Google is once again on a mission to prove that it observes its own maxim "don’t be evil" by launching a tool that shows which countries have made requests for user data and for data to be filtered out of searches.
Internet search giant Google has launched an online tool which allows web users to see which countries have asked the company to hand over user data and to block access to specific sites.
The Government Requests Tool is Google’s latest effort to demonstrate its support for an uncensored Internet.
Its publication follows a highly publicized spat with China, where Google claims it had been under unacceptable pressure to censor web content.
Google said the number of governments censoring the Internet has risen from about four in 2002 to more than 40.
“The data about these activities historically has not been broadly available,” wrote David Drummond, Google’s chief legal officer, in a blog post about the new tool. “We believe that greater transparency will lead to less censorship.”
Brazil and the United States top the list
Brazil, one of the fastest-growing economies in the developing world, ranks highest in the number of requests to filter content (291 requests) and to hand over user data (3,663 requests).
The United States came a close second, with 3,580 requests for user data, while the United Kingdom was third, with 1,166.
In terms of removing information, Germany came second with 188 requests, while India and the United States ranked third and fourth respectively, with 142 and 123.
As for China, Google said it was unable to disclose information since Chinese authorities consider censorship demands to be state secrets.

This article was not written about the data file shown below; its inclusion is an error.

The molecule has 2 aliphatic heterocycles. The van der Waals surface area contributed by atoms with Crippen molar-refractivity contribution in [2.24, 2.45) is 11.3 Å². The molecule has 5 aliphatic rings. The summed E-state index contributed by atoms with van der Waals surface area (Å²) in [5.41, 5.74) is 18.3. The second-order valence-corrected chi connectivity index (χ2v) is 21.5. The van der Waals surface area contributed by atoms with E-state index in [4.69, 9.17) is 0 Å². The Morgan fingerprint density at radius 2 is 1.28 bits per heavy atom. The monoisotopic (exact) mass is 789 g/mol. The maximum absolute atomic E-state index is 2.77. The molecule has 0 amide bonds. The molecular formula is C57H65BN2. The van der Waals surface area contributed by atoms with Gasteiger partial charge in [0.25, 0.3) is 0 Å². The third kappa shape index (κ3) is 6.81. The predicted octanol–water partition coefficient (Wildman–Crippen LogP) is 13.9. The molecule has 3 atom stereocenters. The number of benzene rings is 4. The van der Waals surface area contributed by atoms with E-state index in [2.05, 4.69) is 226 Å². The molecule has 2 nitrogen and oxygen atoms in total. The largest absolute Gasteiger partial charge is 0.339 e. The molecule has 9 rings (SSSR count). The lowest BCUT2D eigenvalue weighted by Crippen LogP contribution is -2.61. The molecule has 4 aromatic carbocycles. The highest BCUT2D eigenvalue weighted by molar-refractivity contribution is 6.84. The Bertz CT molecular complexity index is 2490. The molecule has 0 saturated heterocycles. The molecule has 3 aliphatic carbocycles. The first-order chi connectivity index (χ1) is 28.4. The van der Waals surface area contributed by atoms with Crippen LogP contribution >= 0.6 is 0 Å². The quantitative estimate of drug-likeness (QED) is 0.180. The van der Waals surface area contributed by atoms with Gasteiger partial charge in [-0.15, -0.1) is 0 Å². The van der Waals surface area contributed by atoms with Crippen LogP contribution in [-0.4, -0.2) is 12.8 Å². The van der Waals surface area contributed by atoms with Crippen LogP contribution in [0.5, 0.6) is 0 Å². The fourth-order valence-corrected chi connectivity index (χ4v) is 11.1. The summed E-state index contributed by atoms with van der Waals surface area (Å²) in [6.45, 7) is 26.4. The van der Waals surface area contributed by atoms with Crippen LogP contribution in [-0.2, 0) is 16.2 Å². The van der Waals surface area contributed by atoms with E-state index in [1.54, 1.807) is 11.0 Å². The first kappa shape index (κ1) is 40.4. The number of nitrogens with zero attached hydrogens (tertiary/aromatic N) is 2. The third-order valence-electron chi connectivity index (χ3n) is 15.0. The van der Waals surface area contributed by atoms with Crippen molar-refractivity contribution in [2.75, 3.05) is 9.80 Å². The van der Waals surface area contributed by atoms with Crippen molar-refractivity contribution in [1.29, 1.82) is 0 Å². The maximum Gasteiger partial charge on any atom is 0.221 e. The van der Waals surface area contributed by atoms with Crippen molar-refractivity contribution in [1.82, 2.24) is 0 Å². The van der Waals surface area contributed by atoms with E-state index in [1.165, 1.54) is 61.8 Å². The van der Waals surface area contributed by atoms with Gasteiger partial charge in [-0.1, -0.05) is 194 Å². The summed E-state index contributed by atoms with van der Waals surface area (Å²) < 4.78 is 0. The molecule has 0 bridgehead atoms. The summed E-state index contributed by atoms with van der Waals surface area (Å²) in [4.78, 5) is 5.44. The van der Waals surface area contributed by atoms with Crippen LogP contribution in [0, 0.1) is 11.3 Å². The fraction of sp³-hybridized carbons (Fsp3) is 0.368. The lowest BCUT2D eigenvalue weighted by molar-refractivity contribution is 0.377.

Google cautioned that despite the seemingly high figures, many of the requests were legitimate.
“The vast majority of these requests are valid and the information needed is for legitimate criminal investigations,” wrote Drummond.
The tool provides information from the second half of 2009. The company has promised to update it every six months.
Outright blocking and filtering of sites
The tool’s launch came on the same day that officials from 10 nations sent a letter to Google’s chief executive, Eric Schmidt, demanding better protection of people’s privacy.
The letter was signed by data protection officials from Canada, Britain, France, Germany, Ireland, Israel, Italy, the Netherlands, New Zealand and Spain.
“We are increasingly concerned that, too often, the privacy rights of the world's citizens are being forgotten as Google rolls out new technological applications,” the letter stated.
The criticism comes particularly after Google’s Gmail launched its Buzz social network in February 2010, which reportedly has 146 million users worldwide.
Some Gmail users complained that they were automatically signed up without consent to a network of “followers” based on those with whom they communicated with the most using Google's email and online chat services.
Date created : 2010-04-21